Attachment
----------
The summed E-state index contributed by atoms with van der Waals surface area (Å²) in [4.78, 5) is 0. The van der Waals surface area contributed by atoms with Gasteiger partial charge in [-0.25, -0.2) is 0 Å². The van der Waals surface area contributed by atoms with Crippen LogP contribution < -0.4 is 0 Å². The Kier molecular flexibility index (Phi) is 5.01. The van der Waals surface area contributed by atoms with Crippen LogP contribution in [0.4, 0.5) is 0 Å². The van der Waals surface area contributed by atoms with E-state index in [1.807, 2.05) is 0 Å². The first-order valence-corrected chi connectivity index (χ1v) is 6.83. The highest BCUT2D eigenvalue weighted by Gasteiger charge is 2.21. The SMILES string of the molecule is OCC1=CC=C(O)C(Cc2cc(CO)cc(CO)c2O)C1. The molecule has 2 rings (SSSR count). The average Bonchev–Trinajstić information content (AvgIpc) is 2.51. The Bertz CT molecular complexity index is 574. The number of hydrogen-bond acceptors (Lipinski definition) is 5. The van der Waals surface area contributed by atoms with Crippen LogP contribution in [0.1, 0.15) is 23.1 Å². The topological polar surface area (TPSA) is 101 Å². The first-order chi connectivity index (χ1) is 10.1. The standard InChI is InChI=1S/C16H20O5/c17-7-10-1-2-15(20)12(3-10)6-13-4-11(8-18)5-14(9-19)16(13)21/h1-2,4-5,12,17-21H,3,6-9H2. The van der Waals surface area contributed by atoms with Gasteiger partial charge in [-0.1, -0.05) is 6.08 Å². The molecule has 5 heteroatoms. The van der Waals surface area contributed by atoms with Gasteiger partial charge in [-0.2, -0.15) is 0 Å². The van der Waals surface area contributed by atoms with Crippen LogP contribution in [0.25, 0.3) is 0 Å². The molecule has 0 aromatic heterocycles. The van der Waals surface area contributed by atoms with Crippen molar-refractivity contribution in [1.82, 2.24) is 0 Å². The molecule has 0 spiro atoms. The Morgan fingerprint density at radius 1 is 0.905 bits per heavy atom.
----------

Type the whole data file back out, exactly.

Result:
The summed E-state index contributed by atoms with van der Waals surface area (Å²) in [4.78, 5) is 0. The van der Waals surface area contributed by atoms with Gasteiger partial charge in [-0.25, -0.2) is 0 Å². The van der Waals surface area contributed by atoms with Crippen LogP contribution < -0.4 is 0 Å². The Kier molecular flexibility index (Phi) is 5.01. The van der Waals surface area contributed by atoms with Crippen LogP contribution in [0.4, 0.5) is 0 Å². The van der Waals surface area contributed by atoms with E-state index in [1.807, 2.05) is 0 Å². The first-order valence-corrected chi connectivity index (χ1v) is 6.83. The highest BCUT2D eigenvalue weighted by Gasteiger charge is 2.21. The SMILES string of the molecule is OCC1=CC=C(O)C(Cc2cc(CO)cc(CO)c2O)C1. The molecule has 2 rings (SSSR count). The average Bonchev–Trinajstić information content (AvgIpc) is 2.51. The Bertz CT molecular complexity index is 574. The number of hydrogen-bond acceptors (Lipinski definition) is 5. The van der Waals surface area contributed by atoms with Crippen LogP contribution in [0.1, 0.15) is 23.1 Å². The topological polar surface area (TPSA) is 101 Å². The first-order chi connectivity index (χ1) is 10.1. The standard InChI is InChI=1S/C16H20O5/c17-7-10-1-2-15(20)12(3-10)6-13-4-11(8-18)5-14(9-19)16(13)21/h1-2,4-5,12,17-21H,3,6-9H2. The van der Waals surface area contributed by atoms with Gasteiger partial charge in [-0.1, -0.05) is 6.08 Å². The molecule has 5 heteroatoms. The van der Waals surface area contributed by atoms with Gasteiger partial charge in [-0.2, -0.15) is 0 Å². The van der Waals surface area contributed by atoms with Crippen LogP contribution in [0.25, 0.3) is 0 Å². The molecule has 0 aromatic heterocycles. The van der Waals surface area contributed by atoms with Crippen molar-refractivity contribution in [1.82, 2.24) is 0 Å². The molecule has 0 spiro atoms. The Morgan fingerprint density at radius 1 is 0.905 bits per heavy atom.